Secondborn: How much longer till we get there?
Wife: Um … about four hours.
Me: Let’s listen to a CD. I got one of dragon stories.
Thirdborn: *crying*
CD: “The Last of the Dragons,” by Edith Nes—
Thirdborn: *screaming*
CD: —she wore a—
Thirdborn: *shrieking*
CD: —told him—
Secondborn: I can’t hear! Stop it!
Me: *shutting off CD*
Firstborn: Turn it back on!
Me: Let’s wait until the crying stops.
Firstborn: Turn it back on!
Thirdborn: *crying*
Thirdborn: *crying*
Thirdborn: *quiet sniffles*
Me: *reaching for the play button*
Thirdborn: *screaming*
Firstborn (whining): My back hurts!
Wife: Stretch your arms up. Way, way up! That will help!
Firstborn: No.
Wife: It will help!
Firstborn: No.
Thirdborn: *crying*
Secondborn: *whimpering*
Me: What’s wrong?
Secondborn: *crying*
Wife: Are you going to throw up?
Me: What’s wrong?!
Secondborn: *sobbing”
Firstborn: My back!
Secondborn: *weeping*
Me: Fine. Don’t tell us.
Secondborn: My tummy!
Wife: Get your bag if you’re going to throw up.
(rustling noises)
Firstborn: I want the blue bag!
Wife: It doesn’t matter which bag you have.
Secondborn: She won’t give me my bag!
Wife: Give her the bag.
Firstborn: No.
Secondborn: My tummy!
Wife: It’s a throw-up bag. I gave her the blue one. Just hand it to her.
Thirdborn: *screaming*
Wife: Give her the bag! Now!
Me: Are you going to throw up? Is she going to throw up?
Secondborn: No!
Firstborn: *angrily huffing*
(more rustling)
Secondborn: How much longer till we get there?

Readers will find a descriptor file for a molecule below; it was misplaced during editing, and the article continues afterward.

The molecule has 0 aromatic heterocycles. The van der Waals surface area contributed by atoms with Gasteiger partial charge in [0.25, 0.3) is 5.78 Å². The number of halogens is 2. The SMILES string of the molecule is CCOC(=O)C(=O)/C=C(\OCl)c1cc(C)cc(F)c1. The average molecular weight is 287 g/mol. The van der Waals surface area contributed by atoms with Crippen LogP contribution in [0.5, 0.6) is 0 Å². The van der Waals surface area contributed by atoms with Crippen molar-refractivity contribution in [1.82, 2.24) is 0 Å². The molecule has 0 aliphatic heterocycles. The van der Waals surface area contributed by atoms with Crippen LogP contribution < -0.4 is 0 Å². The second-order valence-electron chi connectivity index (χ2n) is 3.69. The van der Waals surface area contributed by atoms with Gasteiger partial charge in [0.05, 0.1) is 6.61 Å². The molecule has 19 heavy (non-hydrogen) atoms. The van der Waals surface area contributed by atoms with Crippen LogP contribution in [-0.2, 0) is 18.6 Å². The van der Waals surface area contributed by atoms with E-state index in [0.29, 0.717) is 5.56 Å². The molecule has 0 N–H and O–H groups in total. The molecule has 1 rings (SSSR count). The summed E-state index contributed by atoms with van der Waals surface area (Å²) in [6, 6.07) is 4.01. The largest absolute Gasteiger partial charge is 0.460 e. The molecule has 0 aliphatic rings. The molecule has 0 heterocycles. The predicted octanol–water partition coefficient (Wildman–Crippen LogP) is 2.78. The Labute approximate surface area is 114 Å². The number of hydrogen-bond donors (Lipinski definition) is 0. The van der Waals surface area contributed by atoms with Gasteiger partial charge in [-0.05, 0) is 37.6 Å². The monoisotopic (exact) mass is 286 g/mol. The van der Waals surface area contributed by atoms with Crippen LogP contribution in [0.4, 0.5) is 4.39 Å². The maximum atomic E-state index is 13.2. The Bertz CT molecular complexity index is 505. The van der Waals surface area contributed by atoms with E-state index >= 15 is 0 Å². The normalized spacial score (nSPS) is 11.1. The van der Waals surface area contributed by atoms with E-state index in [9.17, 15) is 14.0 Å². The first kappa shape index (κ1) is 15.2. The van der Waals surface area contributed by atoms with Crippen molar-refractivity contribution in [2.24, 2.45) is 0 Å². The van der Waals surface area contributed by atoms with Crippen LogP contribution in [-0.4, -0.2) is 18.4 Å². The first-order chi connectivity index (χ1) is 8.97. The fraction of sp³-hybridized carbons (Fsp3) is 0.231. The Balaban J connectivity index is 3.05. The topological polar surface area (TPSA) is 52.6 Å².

Wife: Um … still about four hours.
Me: *crying*

Happy Thanksgiving, everyone! I’m thankful for safe travel, no matter how much screaming is involved.

Thanks Week: Happy Hanukkah

Thanks Week: Happy Hanukkah

I aim to post in the Shallows every day. I generally write in the evenings and set the post to automatically go live at 6:30 a.m. the next morning.

Some nights, however, I’m really tired, or I have other work to do, or I spend more time with my children or wife or all four. Daily updates take discipline—something I’m trying to develop—but I also want to be realistic when it comes to my time. I want “dad” to be the most important word in the title “dad blogger.”

That means I’m choosing to go easier on posting during the holidays. I didn’t have this one ready by my morning deadline. It’s not particularly weighty or funny. And tomorrow might be the same.

Also, a confession: As I drew this morning’s doodle, I decided to put a menorah-ish design on my T-shirt, though I own no such article of clothing. I’ve done that a few times, most notably in my gravatar image, which features me wearing a guitar shirt that has no analog in my closet. I’m not sure why. I do have a Big Fish shirt, though.

Despite my lack of a real menorah shirt, however, allow me to wish you a genuine happy Hanukkah. And a wonderful Thanksgiving tomorrow, too—just in case.

Fright Week: Happy Halloween!

Fright Week: Happy Halloween!

I chose to spend Halloween Eve carving pumpkins with my family as opposed to crafting a clever and thoughtful post on whatever subject came to mind.

My girls each got to design a face for their own pumpkin, and while my firstborn doodled a 6-year-old take on the classic circle eyes, triangle nose, and jagged smile, my 4-year-old scrawled an elaborate and practically uncarvable (uncarveable?) “spooky ghost,” which proved a challenge to my promise to finish the jack-o-lanterns while they slept—but a challenge I was up for.

So as I write this at 11 p.m., the pumpkins are carved, despite the little flimsy blade breaking off the handle partway through the first eyehole. I just used the mini-saw with my bare fingers, no handle needed.

Then I put some battery-powered candles in the girls’ creations and left them in their room. I hope that if they get up in the middle of the night to go to the bathroom or get a drink of water, they’ll be delighted, not terrified.

(Shallow Note, by the way: This creature is from a series of monsters I drew in 2002, back when I was still trying to draw hands. I have a variation on this guy, in which he has two legs and is wearing a Speedo.)